I responded, "Well, I do not worship Buddha. He was teacher that was trying to teach people how to live a spiritual life. I do not know how he got the fat guy image because through much of his life he was an ascetic, and he spent a great deal of time starving himself."
My zealous assailant sneared a "you are going to hell" as he walked away. Not a pleasant fellow.
This question about Buddha's health came up today when a coworker asked about why the picture of Buddha on my desk was lean, when all the Buddhas at her Chinese restaurant were fat. I had a pretty good idea, but I researched it and here is what I found.
notmrjohn at Answer Bag wrote to this query...
The "Fat buddha" is not THE Buddha, Siddhartha Gautama, and strictly speaking the statue is not an idol.Buddha means "one who has achieved a state of perfect enlightenment" and there are several people who have been given the title. Siddhartha lived from around B.C. 560 to B.C. 480, it was not until around 127 BC that statues actually depicting him became prevalent.
Before that, and still today, statues of the Bodhi Tree and other objects associated with his life were common. Of course by then nobody knew what he really looked like, he was from a noble family and had been described as tall, slender, and of "manly build", but that may have been just because that is what people expected "Nobles" to look like, we still expect that today, few movie heroes are short and squat. And the image of a fat overfed Buddha didn't fit with his teachings, and an "enlightened one" might be so enlightened as to disregard material needs like eating, probably not to the extent of the Hindu mystics but probably influenced by them. The style of the statues was influenced by the various cultures that influenced all culture in the sub-continent (India), Greek styles early on, then Roman, Persian and others. And by the cultures in areas where his teachings spread, and now we finally get to the Fat buddha. Buddhism reached China around 100AD, and was wide spread there by 600AD.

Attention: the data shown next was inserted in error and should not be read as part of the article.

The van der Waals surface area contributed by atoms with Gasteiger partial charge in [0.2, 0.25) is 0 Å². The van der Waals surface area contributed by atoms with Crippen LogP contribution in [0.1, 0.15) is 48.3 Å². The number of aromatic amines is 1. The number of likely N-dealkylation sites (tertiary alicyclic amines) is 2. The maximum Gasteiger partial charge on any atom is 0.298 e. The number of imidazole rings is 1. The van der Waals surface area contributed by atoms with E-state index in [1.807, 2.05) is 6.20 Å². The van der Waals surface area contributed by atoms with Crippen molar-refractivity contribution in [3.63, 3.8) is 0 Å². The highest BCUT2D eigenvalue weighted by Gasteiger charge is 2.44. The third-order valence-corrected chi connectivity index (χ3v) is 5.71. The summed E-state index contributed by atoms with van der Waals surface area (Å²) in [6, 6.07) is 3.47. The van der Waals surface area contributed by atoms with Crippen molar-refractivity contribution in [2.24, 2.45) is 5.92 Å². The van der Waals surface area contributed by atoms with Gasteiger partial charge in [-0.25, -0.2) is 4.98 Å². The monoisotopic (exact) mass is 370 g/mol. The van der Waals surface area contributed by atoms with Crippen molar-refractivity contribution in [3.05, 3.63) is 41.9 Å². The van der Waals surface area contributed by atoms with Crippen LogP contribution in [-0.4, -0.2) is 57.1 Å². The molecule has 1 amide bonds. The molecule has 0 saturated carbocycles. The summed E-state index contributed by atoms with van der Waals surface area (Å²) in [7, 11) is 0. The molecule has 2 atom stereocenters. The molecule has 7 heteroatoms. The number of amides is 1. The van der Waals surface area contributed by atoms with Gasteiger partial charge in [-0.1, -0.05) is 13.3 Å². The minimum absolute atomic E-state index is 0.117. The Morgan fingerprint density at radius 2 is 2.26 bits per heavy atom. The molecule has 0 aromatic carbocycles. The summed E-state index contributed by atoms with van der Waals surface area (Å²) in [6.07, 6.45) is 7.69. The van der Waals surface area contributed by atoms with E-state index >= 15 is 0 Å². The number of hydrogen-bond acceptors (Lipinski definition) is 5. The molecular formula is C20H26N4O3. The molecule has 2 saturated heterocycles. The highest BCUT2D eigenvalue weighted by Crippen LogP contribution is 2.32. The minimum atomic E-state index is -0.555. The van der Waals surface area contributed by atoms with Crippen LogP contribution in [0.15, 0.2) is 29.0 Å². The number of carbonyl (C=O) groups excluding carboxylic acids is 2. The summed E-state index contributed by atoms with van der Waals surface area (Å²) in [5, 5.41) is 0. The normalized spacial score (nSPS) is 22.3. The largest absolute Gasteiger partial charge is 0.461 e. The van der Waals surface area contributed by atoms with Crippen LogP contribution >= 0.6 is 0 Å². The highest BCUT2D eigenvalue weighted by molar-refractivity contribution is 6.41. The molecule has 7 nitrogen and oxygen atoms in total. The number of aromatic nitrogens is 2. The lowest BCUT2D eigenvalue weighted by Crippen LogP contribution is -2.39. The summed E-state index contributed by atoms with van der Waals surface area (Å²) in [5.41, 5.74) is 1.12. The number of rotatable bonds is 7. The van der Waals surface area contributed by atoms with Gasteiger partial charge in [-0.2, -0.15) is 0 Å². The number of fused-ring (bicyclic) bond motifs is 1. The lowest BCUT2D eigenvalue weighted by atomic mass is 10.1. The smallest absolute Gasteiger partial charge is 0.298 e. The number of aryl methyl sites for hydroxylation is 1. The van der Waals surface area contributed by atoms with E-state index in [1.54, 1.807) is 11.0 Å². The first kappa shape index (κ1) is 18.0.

And we get three theories on Fat buddha, each one probably reinforced the others over time.
1.First the physical image of a Noble was different as was the concept of the results of enlightenment, a Noble was not athletic or a warrior, but a well fed person of leisure. Enlightenment led to material success and wealth and a position at least close to nobility. And a belief that fat men were inherently benevolent , similar to the "jolly fat man", Jolly Ol' St. Nick for example. Just as baseball players still try to rub a red headed players head for luck, people tried to rub a fat man's belly in hopes of luck and ample meals.
2. Then there is the story of a Chinese Buddhist monk in the 6th century, who just happened to have a belly that shook like jelly, he was a benevolent fellow who dedicated himself to helping others, and was regarded as the incarnation of the Boddhisatva Metteya, who had reached nirvana but stayed around just to help people.
3. And finally the theory held by most Buddhist scholars. A sagely Zen monk appeared in China around 850 A.D. and died in 916A.D. He said his name was "Knowing This" (ChiChe). No one knew where he came from, he carried a big fat bag and was famous for his fat belly. When asked how to obtain nirvana he would lay down the bag and not said a word. When asked about what happened after reaching nirvana. he would pick up the bag and walk away, still not a word. It is pretty much accepted that such a monk existed. He is probably the inspiration for Fat buddha, as the statues began appearing in the late 800's, 1200 years after the Gautama's death. If you'll look at an authentic Fat buddha, you'll see he has a sack on his back, in fact his names include Hotei, Pu-Tai AND Mi-Le-Fo (Cloth Sack.) Then again the appearance of the statues may have influenced the legend of, or the actual, monk.
At any rate, rubbing the belly of a fat buddha statue is not a prayer or idolatrous it's just a more or less superstitious habit and the rubber may or may not really believe it any more than someone knocking on wood or tossing salt.
Blackcats is somethin else again and I keep statues of them, fat or scrawny, in a big sack buried under a big tree.